Episode 7 asks how migrants, but also ordinary UK citizens can experience the positive impacts of freedom of movement in more meaningful ways. The central idea is that freedom of movement is an equal right in theory, but unequal in practice. First, it’s limited to a relatively small group of people who can enjoy this right. Omar Khan highlights the role of immigration as a topic during the Leave campaign in 2016, pointing out how arguments against freedom of movement were employed to persuade ethnic minority voters. Khan comments that some non-EU migrants who could vote were sceptical towards what is often described as ‘fortress Europe’, because ‘they didn’t benefit from the European Union in the sense of free movement’. The episode does not mention it, but freedom of movement has been unequal for EU citizens themselves, even from a legal point of view – for instance, Romanian and Bulgarian workers have only had full rights to work in the UK from 2014, seven years after the two countries joined the EU. The discussion then moves on questioning how freedom of movement has impacted British people and once again raises some crucial questions, in particular around the experiences of ethnic minorities. Khan explains why ‘a Black [British] person is not going to take a job in Hungary today’, or at least is less likely to do so than a white British counterpart. In the context of Brexit and the increase in reported hate crime after the referendum vote, the experiences of British people of colour in the EU show that for some this has been a continuation of ‘business as usual’ (Benson and Lewis, 2019).

The second part of the podcast continues on the experiences of British people who are less likely to exercise their right to freedom of movement. Dr McGeever presents his recent article which analyses the two contradictory narratives of the 2016 Leave campaign:  an ‘imperial expansionist fantasy’ and an ‘insular project of island retreat’. He is particularly critical of the concept of the ‘white working class’, explaining how the working class is ‘inherently multi-ethnic’ and that it is its non-white members, particularly women, who are most negatively affected by austerity policies and the impacts of Brexit, including the rise in reported hate crime. He questions the assumptions of Brexit commentators who have in mind a ‘racialised conception of the working class, as a white working class that does not speak to the economic and social and lived realities of what working class life is like.’


These lived experiences of freedom of movement sit in a wider context of colonial legacies, which are examined at length by Dr Priyamvada Gopal in Episode 37, who presents ideas from her most recent book on anticolonial resistance. She unpacks the limitations of freedom of movement, situating this concept within a picture of what a ‘decolonialised Europe’ would look like. This episode engages with the question of why the EU has some of the most relaxed borders within, but some of the strongest borders externally. Dr Gopal notes that ‘it is kind of ironic that the same entity which has free movement within itself is viciously racialised and violent in policing that border that’s not Europe, that is outside Europe’. She encourages a critical examination of the current ‘selective free movement’ and argues for working class solidarity beyond national borders, alongside a more careful examination of ‘defining’ Europe. Another idea debated in this episode is separating some aspects of citizenship from the nation state, through considering how certain rights can be connected to residence or labour, such as the right to vote for migrants.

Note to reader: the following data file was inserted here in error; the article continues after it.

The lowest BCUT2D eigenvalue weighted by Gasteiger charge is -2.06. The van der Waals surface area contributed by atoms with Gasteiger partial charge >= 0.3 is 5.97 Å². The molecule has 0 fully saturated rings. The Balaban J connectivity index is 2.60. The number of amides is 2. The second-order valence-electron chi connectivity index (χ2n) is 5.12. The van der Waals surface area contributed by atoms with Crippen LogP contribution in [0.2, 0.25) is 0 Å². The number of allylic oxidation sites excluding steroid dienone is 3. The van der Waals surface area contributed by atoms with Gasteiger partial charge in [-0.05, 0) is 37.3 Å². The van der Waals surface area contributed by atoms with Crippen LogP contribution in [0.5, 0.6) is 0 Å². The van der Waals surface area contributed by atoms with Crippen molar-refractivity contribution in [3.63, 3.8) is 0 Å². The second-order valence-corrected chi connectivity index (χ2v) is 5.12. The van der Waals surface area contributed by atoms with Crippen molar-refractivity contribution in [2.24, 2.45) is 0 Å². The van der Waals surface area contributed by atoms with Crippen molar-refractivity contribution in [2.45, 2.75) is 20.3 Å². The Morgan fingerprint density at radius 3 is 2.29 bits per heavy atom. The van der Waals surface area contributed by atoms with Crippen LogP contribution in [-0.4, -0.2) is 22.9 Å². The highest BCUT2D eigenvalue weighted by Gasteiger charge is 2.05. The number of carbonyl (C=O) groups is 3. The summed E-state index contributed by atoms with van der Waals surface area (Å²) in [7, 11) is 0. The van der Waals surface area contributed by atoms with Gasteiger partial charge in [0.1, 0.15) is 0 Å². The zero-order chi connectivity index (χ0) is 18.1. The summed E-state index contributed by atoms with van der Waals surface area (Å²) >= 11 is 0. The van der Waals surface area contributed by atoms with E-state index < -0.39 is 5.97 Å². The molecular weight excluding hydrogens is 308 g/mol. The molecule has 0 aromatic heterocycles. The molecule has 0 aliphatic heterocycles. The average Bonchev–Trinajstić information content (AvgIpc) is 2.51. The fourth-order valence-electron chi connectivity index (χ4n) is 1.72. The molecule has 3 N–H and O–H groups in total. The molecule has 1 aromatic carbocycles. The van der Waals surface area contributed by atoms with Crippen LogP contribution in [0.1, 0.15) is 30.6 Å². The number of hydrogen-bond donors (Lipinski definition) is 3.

Dr Gopal argues that we should not shut down difficult discussions, such as debates on freedom of movement, and focus on solutions to address current injustices. Indeed, at the core of Another Europe podcasts are practical policy suggestions which are debated by various guests. In these two episodes, ‘citizenship’, ‘the left behind’, ‘the working class’, and the concept of ‘migration’, terms that some of us employ uncritically, are questioned, challenged and then discussed in the context of policy solutions. Scrapping the ‘hostile environment’ policy, ending indefinite detention and dropping the ‘tens of thousands’ migration target are amongst some of the possible policies that are debated in these episodes. Overall, although the guests often have different angles on freedom of movement, they agree on the need to return to a more critical local-level discourse on migration, or a ‘multi-ethnic anti-racist localised class politics’, as McGeever puts it in Episode 7. On topics where UK voters are divided (such as freedom of movement), the Another Europe podcast provides a much-needed space for critical reflection and nuanced discussion. Listening to these podcasts, one questions whether a less divided UK society would have been possible if we had such conversations in mainstream media before the 2016 Brexit referendum. Perhaps it’s not too late to bring this evidence based and informed conversation on migration beyond a podcast and open up to wider audiences.